Full metadata record
DC FieldValueLanguage
dc.creatorSayon-Orea, C. (Carmen)-
dc.creatorBes-Rastrollo, M. (Maira)-
dc.creatorMarti, A. (Amelia)-
dc.creatorPimenta, A.M. (Adriano Marçal)-
dc.creatorMartin-Calvo, N. (Nerea)-
dc.creatorMartinez-Gonzalez, M.A. (Miguel Ángel)-
dc.date.accessioned2015-03-03T08:42:49Z-
dc.date.available2015-03-03T08:42:49Z-
dc.date.issued2015-
dc.identifier.citationSayón-Orea C, Bes-Rastrollo M, Martí A, Pimenta A.M, Martín-Calvo N, Martínez-González M.A. Association between yogurt consumption and the risk of metabolic syndrome over 6 years in the SUN study. BMC Public Health 2015;15:170.es_ES
dc.identifier.issn1471-2458-
dc.identifier.urihttp://hdl.handle.net/10171/37717-
dc.description.abstractBackground: The role of yogurt consumption in the development of metabolic syndrome (MetS) is not fully understood and the available epidemiologic evidence is scarce. The aim of our study was to assess the association between total, whole-fat, or low-fat yogurt consumption and the risk of developing MetS. Methods: Yogurt consumption was assessed at baseline through a 136-item validated FFQ. MetS was defined following the harmonized definition for MetS according to the AHA and the IDF criteria. Logistic regression models were used. Results: During the first 6-y of follow-up of the SUN cohort, 306 incident cases of MetS were identified. Frequent consumption [≥875 g/week (≥7 servings/week) versus ≤ 250 g/week (2 servings/week)] of total, whole-fat and low-fat yogurt consumption showed non-significant inverse associations with MetS [OR = 0.84 (95% CI: 0.60-1.18); 0.98 (95% CI: 0.68-1.41); and 0.63 (95% CI: 0.39-1.02) respectively]. Only one component of the MetS, central adiposity, was inversely associated with total and whole-fat yogurt consumption [OR = 0.85 (95% CI: 0.74-0.98) and 0.85 (95% CI: 0.73-0.99) respectively]. In the joint assessment of exposure to total yogurt consumption and fruit consumption, those in the highest category of total yogurt consumption, and having a high fruit consumption (above the median ≥264.5 g/day) exhibited a significantly lower risk of developing MetS [OR = 0.61 (95% CI: 0.38-0.99)] compared with those in the lowest category of total yogurt consumption and had fruit consumption below the study median. Conclusion: No significant association between yogurt consumption and MetS was apparent. Only one component out of the 5 MetS criteria, central adiposity, was inversely associated with high yogurt consumption. The combination of high consumption of both yogurt and fruit was inversely associated with the development of MetS.es_ES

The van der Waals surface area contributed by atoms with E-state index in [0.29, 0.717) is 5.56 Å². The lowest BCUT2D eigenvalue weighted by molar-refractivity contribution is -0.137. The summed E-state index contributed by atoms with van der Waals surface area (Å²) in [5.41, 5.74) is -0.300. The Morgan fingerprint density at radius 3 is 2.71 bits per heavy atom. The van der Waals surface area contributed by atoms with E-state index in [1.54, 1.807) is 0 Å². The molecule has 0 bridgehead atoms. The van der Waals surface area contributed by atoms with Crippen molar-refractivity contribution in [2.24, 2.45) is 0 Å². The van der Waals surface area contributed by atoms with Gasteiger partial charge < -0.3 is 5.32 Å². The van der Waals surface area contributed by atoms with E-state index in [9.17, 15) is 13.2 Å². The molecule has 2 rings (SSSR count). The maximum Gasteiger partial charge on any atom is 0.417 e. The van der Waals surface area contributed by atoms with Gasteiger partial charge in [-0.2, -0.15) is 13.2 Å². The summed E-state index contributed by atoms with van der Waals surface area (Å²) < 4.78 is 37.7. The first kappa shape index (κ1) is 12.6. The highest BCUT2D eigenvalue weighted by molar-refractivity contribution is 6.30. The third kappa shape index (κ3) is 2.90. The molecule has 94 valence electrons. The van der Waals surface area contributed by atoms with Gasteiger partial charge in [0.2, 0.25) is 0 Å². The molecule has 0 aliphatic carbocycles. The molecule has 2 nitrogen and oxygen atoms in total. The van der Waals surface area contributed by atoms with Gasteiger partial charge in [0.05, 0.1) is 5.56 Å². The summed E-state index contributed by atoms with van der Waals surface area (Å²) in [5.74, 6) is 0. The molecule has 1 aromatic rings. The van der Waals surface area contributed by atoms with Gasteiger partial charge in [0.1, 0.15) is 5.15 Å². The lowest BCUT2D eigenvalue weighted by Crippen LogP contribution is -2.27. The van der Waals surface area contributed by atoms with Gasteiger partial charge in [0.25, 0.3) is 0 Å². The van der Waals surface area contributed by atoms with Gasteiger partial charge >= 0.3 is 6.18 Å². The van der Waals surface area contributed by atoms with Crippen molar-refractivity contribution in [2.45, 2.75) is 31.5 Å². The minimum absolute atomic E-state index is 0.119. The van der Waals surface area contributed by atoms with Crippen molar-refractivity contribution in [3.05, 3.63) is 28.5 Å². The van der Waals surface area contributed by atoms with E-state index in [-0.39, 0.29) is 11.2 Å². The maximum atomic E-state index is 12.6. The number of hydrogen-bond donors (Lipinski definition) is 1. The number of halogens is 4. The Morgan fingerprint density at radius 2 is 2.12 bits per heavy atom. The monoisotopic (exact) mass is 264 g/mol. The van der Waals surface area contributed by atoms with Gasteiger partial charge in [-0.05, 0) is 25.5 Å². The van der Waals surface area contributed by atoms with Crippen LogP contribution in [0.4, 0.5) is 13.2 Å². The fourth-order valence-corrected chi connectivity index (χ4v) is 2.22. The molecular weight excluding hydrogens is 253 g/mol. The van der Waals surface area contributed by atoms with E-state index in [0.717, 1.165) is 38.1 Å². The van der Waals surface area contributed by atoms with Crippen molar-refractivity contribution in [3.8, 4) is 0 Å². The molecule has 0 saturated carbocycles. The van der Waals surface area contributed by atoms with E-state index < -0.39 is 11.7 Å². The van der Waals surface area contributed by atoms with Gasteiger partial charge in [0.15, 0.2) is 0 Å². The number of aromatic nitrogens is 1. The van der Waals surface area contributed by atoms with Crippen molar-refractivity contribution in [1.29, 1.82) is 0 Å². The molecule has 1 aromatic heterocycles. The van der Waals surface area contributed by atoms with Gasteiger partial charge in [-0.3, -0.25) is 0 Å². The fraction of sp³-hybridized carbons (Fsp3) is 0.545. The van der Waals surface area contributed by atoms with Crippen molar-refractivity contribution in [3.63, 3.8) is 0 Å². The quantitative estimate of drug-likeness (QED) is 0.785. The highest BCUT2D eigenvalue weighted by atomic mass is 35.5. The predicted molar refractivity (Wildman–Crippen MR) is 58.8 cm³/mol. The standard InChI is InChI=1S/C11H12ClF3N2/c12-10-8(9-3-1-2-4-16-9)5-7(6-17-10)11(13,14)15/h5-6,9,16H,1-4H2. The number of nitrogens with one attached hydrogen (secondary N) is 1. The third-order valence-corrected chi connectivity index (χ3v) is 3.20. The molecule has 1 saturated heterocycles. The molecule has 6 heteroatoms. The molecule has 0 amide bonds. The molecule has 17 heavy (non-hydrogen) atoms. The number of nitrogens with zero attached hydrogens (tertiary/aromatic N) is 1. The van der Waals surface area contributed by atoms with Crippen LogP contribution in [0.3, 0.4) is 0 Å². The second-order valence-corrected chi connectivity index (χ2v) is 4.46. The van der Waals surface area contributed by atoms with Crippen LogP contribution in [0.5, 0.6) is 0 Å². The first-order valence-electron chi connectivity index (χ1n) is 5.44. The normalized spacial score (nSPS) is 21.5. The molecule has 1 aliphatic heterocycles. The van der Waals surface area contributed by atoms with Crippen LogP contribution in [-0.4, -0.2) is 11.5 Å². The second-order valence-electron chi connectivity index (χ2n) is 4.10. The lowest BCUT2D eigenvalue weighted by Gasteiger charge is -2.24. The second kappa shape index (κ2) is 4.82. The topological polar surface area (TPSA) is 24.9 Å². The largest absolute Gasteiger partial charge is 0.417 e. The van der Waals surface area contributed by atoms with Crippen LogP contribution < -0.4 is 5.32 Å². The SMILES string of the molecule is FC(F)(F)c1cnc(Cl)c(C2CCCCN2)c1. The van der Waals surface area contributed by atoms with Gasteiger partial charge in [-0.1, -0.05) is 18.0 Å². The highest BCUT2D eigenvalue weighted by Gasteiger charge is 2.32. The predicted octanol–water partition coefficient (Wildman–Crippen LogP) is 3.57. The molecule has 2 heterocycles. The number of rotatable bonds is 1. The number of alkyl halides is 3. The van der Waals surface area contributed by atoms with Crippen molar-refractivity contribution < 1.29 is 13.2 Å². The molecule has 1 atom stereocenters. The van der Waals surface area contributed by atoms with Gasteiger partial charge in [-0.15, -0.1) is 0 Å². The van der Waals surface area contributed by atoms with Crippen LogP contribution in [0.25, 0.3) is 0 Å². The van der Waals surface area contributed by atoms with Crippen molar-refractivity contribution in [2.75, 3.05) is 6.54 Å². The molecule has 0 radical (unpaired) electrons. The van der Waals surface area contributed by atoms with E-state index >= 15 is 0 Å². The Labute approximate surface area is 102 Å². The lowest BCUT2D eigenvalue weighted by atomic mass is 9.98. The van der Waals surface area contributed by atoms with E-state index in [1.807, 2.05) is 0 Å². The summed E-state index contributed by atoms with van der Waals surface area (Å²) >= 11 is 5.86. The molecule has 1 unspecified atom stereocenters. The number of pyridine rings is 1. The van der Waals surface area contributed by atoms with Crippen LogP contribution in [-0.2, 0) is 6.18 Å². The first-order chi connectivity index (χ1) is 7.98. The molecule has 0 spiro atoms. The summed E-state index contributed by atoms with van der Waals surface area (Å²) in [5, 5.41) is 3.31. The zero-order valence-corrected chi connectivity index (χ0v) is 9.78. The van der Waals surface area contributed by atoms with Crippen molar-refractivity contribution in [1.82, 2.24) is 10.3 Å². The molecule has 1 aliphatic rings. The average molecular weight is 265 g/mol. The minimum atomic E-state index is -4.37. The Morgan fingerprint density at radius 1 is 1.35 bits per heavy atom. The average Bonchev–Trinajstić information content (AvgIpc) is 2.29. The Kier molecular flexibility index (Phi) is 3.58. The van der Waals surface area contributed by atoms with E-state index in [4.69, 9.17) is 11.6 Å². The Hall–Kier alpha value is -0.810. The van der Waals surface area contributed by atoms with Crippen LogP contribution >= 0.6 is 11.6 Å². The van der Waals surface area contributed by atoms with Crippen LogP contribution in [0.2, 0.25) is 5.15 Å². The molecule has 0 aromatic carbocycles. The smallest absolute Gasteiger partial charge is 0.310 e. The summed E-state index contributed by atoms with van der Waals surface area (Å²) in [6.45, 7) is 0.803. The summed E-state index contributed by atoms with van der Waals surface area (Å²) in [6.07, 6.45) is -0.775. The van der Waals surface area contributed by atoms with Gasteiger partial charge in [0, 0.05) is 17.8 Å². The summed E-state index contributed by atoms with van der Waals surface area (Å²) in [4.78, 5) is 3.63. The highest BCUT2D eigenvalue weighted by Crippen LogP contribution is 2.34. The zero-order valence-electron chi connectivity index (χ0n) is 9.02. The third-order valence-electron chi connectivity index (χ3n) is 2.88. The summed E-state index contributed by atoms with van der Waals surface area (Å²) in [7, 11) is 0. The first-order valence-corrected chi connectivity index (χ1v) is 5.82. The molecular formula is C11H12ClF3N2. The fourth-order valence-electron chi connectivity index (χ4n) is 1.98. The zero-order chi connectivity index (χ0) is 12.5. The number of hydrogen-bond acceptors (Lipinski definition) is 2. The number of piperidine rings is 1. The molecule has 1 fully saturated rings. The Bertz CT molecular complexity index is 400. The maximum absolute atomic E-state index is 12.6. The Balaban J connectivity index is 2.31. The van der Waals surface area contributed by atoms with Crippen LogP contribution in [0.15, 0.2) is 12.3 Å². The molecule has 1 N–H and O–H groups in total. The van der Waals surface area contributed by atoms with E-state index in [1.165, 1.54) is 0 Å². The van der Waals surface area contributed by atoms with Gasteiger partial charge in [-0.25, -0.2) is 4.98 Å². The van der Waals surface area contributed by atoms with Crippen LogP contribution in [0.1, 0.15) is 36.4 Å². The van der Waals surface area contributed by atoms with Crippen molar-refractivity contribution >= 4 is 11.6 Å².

dc.language.isoenges_ES
dc.publisherBioMed Centrales_ES
dc.rightsinfo:eu-repo/semantics/openAccesses_ES
dc.subjectMetabolic syndromees_ES
dc.subjectYogurtes_ES
dc.subjectFruites_ES
dc.subjectCohort studieses_ES
dc.titleAssociation between yogurt consumption and the risk of metabolic syndrome over 6 years in the SUN studyes_ES
dc.typeinfo:eu-repo/semantics/articlees_ES
dc.relation.publisherversionhttp://dx.doi.org/10.1186/s12889-015-1518-7es_ES

Files in This Item:
File: 
Martinez2015.pdf
Description: 
Size: 
1,02 MB
Format: 
Adobe PDF


Items in Dadun are protected by copyright, with all rights reserved, unless otherwise indicated.